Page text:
Wednesday, 29 July 2015

Why are overvalued India equities still attracting foreign investors?

I'm not sure how many of us are aware of the fact that India equity market had an outstanding performance for the year 2014. Looking at the performance of India Stock Exchange (commonly known as Nifty), the index managed to achieve a double digit gain of 33.14% in 2014 alone!

Nifty returns 33.14% in 2014

With India equities making great gains in 2014, many analyst are saying that the India market has fallen into the overvalued category. As a matter of fact, in one of my older post on undervalued countries as of August 2014, India sits at the top of the overvalued category. 

Despite the above, India equities have managed to defy all odds and posted an incredible return for 2014. However in 2015, latest market valuation has made India an unpopular choice for many investors. Its current Fwd P/E of 18.3 is way above the 10 year average of 15.9.

In addition, a report by JP Morgan dated 30th June 2015 indicates that India equities are valuated at +4.5 standard deviation from the global average as shown below:

India Overvalued

How about 2015?
A peak into Nifty's YTD for 2015 indicates that the index is at -0.7% as of 28th July 2015.

Flat Nifty as of 28 July 2015
Further scrutiny shows that for the first 6 months, the Nifty actually shed 5.12% with a low point of 7965.35 points recorded on the 11th of June 2015. After which from the 11th of June 2015 till 22 July 2015, the Nifty enjoyed a brief rally by gaining 8.39%!

Brief Rally, Nifty gains 8.39%
The Nifty rally from Mid June till the 3rd week of July 2015 was partially supported by net inflow of foreign funds as indicated by data taken from MIDF Research. Beginning from week ending June 26th till week ending July 24th (except week ending July 3rd), we can see a large amount of net inflow of USD being invested into India.

Hundreds of million of net inflow within a one month period.
Why the sudden interest India?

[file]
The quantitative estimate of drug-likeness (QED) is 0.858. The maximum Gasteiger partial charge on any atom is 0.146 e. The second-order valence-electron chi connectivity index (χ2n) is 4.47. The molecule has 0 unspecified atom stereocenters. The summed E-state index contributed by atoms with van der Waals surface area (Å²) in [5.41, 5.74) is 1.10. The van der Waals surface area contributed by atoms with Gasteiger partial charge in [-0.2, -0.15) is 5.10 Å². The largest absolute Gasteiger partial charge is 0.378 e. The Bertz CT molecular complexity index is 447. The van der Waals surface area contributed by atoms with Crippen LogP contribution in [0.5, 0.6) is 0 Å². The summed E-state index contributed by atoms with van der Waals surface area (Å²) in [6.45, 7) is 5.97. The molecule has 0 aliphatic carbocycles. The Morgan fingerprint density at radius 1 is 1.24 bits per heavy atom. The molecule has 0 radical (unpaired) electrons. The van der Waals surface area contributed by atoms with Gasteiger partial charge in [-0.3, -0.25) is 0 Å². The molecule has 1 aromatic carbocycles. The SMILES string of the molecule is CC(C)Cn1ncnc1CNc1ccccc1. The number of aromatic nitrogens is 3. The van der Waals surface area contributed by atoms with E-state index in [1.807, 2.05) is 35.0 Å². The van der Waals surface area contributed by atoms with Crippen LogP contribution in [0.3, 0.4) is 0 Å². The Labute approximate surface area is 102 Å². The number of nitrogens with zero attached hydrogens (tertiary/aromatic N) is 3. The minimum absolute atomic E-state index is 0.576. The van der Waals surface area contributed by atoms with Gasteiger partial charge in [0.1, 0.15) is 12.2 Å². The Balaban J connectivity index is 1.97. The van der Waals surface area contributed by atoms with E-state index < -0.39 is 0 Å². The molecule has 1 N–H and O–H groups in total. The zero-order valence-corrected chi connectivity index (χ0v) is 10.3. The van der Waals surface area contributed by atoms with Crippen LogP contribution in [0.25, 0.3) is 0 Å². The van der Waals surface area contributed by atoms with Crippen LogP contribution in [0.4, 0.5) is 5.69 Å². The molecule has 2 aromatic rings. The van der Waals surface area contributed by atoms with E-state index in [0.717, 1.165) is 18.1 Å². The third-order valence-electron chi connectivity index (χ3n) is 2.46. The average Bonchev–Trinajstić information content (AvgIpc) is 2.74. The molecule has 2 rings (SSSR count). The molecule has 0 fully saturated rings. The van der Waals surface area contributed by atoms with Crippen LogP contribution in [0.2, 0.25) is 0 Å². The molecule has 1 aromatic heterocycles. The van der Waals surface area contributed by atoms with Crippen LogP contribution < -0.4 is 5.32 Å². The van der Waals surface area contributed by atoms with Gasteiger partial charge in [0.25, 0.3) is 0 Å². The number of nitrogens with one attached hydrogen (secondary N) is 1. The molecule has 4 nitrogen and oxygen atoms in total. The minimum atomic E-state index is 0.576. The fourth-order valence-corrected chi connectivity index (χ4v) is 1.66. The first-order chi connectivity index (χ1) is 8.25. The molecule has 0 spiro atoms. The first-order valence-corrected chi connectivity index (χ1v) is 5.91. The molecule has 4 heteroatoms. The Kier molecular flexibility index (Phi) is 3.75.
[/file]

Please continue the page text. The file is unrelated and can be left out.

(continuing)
Positive economic outlook as stated below:
The economic recovery continued with encouraging growth and inflation numbers. 
  • Index of industrial production expanded at pace of 4.1% y-o-y in April 2015 (against 2.1% in March 2015). 
  • Inflation consumer price index continued to stay at moderate levels at 5.01% in June 2015, close to the levels seen in May 2015. 
  • During its June 2015 policy meeting, the Reserve Bank of India announced an interest rate cut of 25 basis points. 
  • Banks continued to cut their lending rates in June 2015 and we expect rates to be gradually lowered going forward, which will help economic recovery.
  • Purchasing Managers' Index for India is at a healthy 51.3 (above the 50 level)
  • IMF's target growth projection for India is 7.5% (which exceeds that of China)
Further optimism if:
Important bills such as the Goods and Services Tax bill and the land acquisition bill due to be taken up in the upper house during the monsoon session of parliament set to begin in July 2015. Successful passage of these bills will be an important determinant of the confidence of the market in the government’s ability to push through reforms.

Biggest challenge for India?
  • Lower than expected rainfall during the monsoon season, which may have a negative impact on agricultural income. In addition, the agricultural export for India might suffer this year as highlighted in this article entitled "Agri Export Outlook Not Bright for India" from the Financial Express. 
  • Failure to pass the GST bill could also be another problem that deters growth for India. India is in need of a single tax system (such as GST) in order to wipe out the various taxes and levies currently in practice. 

Many articles, reports and valuations on India paint a picture of minimal opportunity for investment. No doubt the reasons for the poor outlook are based on fundamental evaluations as seen by the data provided in this article. 

What irks me most is that despite the poor valuations, massive amount of foreign fund are flowing into India over the past one month. Why is that so? Is there an expectation of a short term rally? Perhaps overvalued is just an interpretation that does not justify the vast opportunity offered by the equity market of India?

Despite not having the answers for my own self posed questions, I believe there are enough facts and data in this post for you to do additional research and determine for yourself whether it is worth investing into India or not.

If the answer is yes, there's one feeder fund which invest directly into India that you may consider. Just email me at if you like to find out which fund is it.

That's all for this post!

Cheers and have a great week ahead.

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